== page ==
Deep in the heart of the Amazon rainforest — reached by a flight into the jungle, a two-hour boat trip, a pickup truck transporting 31 people in the bed despite a downpour, and a half-hour walk — five Notre Dame MBA students and two faculty advisers are learning how to turn mandioca root into a local starch product called farinha.
Last year, another group of Viva Bartkus’ Business on the Frontlines students recommended changes in the supply chain for even more remote fishing communities that depend on the massive pirarucu lurking in the Amazon basin’s rivers and lakes. This air-breathing dinosaur of a fish can grow to nine feet long and weigh 400 pounds.
While the two products recall the biblical story of loaves and fishes, the students don’t have Jesus’ power to multiply their numbers to feed everyone. Instead, their goal is to figure out how the indigenous tribes and riverside communities living in the Amazon can reap a larger share of the substantial profits from their labor when these goods are sold in the bigger cities in Brazil.
These “keepers of the forest” are the last line of defense for the Amazon, sometimes called the lungs of the planet because the quantity of trees and water there boggle the imagination. The Amazon basin covers nearly 40 percent of South America, and the river exceeds in volume the next seven largest rivers in the world combined. The rainforest inhabitants thwart outside incursions by loggers, miners and ranchers, and their economic stability keeps them from resorting to slash-and-burn farming, poaching endangered species or selling out.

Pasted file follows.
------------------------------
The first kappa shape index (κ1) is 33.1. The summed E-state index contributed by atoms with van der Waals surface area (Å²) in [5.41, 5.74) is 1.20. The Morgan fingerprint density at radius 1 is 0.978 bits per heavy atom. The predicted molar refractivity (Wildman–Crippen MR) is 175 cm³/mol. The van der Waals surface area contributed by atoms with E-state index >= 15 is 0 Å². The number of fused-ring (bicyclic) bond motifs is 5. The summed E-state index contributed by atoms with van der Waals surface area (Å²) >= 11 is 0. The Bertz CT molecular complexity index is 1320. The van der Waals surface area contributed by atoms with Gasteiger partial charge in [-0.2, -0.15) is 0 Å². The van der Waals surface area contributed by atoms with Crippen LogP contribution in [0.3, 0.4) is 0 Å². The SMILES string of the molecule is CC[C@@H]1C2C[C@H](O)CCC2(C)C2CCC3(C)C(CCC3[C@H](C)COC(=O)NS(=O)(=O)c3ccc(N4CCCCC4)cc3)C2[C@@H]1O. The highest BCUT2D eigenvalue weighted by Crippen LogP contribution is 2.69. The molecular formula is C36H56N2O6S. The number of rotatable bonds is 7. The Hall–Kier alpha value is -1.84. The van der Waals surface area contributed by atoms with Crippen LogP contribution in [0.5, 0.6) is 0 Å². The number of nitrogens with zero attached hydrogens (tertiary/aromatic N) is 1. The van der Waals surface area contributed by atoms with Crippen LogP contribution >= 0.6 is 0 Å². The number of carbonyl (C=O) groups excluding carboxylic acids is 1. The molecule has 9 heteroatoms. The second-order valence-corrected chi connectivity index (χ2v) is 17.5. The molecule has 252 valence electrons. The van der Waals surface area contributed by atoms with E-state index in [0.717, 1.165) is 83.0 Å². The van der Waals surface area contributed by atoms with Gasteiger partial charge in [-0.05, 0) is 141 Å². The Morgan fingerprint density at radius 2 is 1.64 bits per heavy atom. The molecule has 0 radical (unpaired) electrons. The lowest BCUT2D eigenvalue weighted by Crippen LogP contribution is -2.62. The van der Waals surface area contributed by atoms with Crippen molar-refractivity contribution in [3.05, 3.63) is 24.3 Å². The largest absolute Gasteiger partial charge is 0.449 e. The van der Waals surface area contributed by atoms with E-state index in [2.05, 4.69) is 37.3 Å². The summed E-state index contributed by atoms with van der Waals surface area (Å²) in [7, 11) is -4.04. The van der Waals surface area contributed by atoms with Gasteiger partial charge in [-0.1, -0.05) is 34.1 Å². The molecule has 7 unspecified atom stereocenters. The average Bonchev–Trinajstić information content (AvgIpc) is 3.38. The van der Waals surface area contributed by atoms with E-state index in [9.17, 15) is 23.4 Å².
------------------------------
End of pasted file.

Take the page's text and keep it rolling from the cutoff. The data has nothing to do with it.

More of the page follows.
“This project is a combination our partner’s real understanding of the environment — and the needs of the community who protect that environment — with what Mendoza does really well, which is to ask more of business,” Bartkus said. “If they can make better livelihoods from the assets they have, they will have stronger communities, and that will help protect the rainforest.”
The semester-long Business on the Frontlines (BOTFL) course examines the impact of business in societies suffering from deep poverty or conflict. Graduate students, advisers and faculty from the Mendoza College of Business travel around the world to work in the field with humanitarian organizations.
“Never underestimate the inherent dignity in a good day’s work.”
Since Bartkus started the program in 2008, nearly 50 teams have gone to more than 25 countries. They have worked on a wide range of projects, including agriculture, infrastructure, mining, post-war reconciliation, health, human trafficking and child prostitution. They study a problem presented by the partner organization and make suggestions for business development.
Bartkus, an associate professor of management, likes to remind her students about the importance of commerce in developing relationships and social capital. “Never underestimate the inherent dignity in a good day’s work,” she says.